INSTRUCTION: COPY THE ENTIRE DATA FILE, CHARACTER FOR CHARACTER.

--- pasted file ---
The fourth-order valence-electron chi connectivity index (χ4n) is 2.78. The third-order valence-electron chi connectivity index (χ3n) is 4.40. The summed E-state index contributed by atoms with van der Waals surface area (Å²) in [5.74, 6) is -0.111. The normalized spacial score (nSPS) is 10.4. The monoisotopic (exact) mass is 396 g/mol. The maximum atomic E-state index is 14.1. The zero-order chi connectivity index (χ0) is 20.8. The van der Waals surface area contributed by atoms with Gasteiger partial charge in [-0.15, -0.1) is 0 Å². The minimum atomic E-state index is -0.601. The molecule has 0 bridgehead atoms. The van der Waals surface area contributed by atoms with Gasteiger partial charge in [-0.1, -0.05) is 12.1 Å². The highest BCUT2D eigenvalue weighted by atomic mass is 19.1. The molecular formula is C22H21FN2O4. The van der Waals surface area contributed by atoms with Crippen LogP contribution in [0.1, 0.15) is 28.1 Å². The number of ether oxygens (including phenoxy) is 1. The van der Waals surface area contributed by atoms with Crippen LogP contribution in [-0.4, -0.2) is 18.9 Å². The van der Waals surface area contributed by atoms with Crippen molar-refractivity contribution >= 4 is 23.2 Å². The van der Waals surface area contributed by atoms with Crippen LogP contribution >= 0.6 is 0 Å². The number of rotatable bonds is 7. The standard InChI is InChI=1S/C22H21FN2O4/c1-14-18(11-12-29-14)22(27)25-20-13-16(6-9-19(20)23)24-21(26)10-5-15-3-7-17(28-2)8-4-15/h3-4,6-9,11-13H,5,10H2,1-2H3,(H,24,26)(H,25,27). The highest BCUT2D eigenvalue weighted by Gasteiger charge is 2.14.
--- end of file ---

The fourth-order valence-electron chi connectivity index (χ4n) is 2.78. The third-order valence-electron chi connectivity index (χ3n) is 4.40. The summed E-state index contributed by atoms with van der Waals surface area (Å²) in [5.74, 6) is -0.111. The normalized spacial score (nSPS) is 10.4. The monoisotopic (exact) mass is 396 g/mol. The maximum atomic E-state index is 14.1. The zero-order chi connectivity index (χ0) is 20.8. The van der Waals surface area contributed by atoms with Gasteiger partial charge in [-0.15, -0.1) is 0 Å². The minimum atomic E-state index is -0.601. The molecule has 0 bridgehead atoms. The van der Waals surface area contributed by atoms with Gasteiger partial charge in [-0.1, -0.05) is 12.1 Å². The highest BCUT2D eigenvalue weighted by atomic mass is 19.1. The molecular formula is C22H21FN2O4. The van der Waals surface area contributed by atoms with Crippen LogP contribution in [0.1, 0.15) is 28.1 Å². The number of ether oxygens (including phenoxy) is 1. The van der Waals surface area contributed by atoms with Crippen LogP contribution in [-0.4, -0.2) is 18.9 Å². The van der Waals surface area contributed by atoms with Crippen molar-refractivity contribution >= 4 is 23.2 Å². The van der Waals surface area contributed by atoms with Crippen LogP contribution >= 0.6 is 0 Å². The number of rotatable bonds is 7. The standard InChI is InChI=1S/C22H21FN2O4/c1-14-18(11-12-29-14)22(27)25-20-13-16(6-9-19(20)23)24-21(26)10-5-15-3-7-17(28-2)8-4-15/h3-4,6-9,11-13H,5,10H2,1-2H3,(H,24,26)(H,25,27). The highest BCUT2D eigenvalue weighted by Gasteiger charge is 2.14.